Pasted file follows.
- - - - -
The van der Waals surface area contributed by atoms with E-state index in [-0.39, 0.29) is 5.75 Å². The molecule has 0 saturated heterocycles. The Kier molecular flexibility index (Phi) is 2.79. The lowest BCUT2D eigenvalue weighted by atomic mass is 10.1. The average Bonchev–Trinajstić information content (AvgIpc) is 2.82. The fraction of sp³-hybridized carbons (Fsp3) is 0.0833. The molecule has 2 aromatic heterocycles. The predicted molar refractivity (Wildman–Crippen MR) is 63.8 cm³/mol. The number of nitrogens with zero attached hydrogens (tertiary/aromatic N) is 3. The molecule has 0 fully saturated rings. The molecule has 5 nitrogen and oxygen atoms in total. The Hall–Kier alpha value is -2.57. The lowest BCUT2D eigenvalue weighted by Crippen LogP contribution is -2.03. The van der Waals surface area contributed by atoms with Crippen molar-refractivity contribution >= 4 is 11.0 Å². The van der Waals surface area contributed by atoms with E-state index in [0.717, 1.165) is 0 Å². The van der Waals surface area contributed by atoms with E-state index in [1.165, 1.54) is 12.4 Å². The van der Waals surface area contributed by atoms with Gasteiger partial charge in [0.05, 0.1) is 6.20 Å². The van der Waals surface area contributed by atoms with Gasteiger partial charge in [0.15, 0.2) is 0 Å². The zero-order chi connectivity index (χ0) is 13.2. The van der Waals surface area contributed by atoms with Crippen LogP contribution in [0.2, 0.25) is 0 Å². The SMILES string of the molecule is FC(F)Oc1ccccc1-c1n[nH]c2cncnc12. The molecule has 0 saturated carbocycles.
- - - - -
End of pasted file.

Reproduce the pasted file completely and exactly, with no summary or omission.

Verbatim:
The van der Waals surface area contributed by atoms with E-state index in [-0.39, 0.29) is 5.75 Å². The molecule has 0 saturated heterocycles. The Kier molecular flexibility index (Phi) is 2.79. The lowest BCUT2D eigenvalue weighted by atomic mass is 10.1. The average Bonchev–Trinajstić information content (AvgIpc) is 2.82. The fraction of sp³-hybridized carbons (Fsp3) is 0.0833. The molecule has 2 aromatic heterocycles. The predicted molar refractivity (Wildman–Crippen MR) is 63.8 cm³/mol. The number of nitrogens with zero attached hydrogens (tertiary/aromatic N) is 3. The molecule has 0 fully saturated rings. The molecule has 5 nitrogen and oxygen atoms in total. The Hall–Kier alpha value is -2.57. The lowest BCUT2D eigenvalue weighted by Crippen LogP contribution is -2.03. The van der Waals surface area contributed by atoms with Crippen molar-refractivity contribution >= 4 is 11.0 Å². The van der Waals surface area contributed by atoms with E-state index in [0.717, 1.165) is 0 Å². The van der Waals surface area contributed by atoms with E-state index in [1.165, 1.54) is 12.4 Å². The van der Waals surface area contributed by atoms with Gasteiger partial charge in [0.05, 0.1) is 6.20 Å². The van der Waals surface area contributed by atoms with Gasteiger partial charge in [0.15, 0.2) is 0 Å². The zero-order chi connectivity index (χ0) is 13.2. The van der Waals surface area contributed by atoms with Crippen LogP contribution in [0.2, 0.25) is 0 Å². The SMILES string of the molecule is FC(F)Oc1ccccc1-c1n[nH]c2cncnc12. The molecule has 0 saturated carbocycles.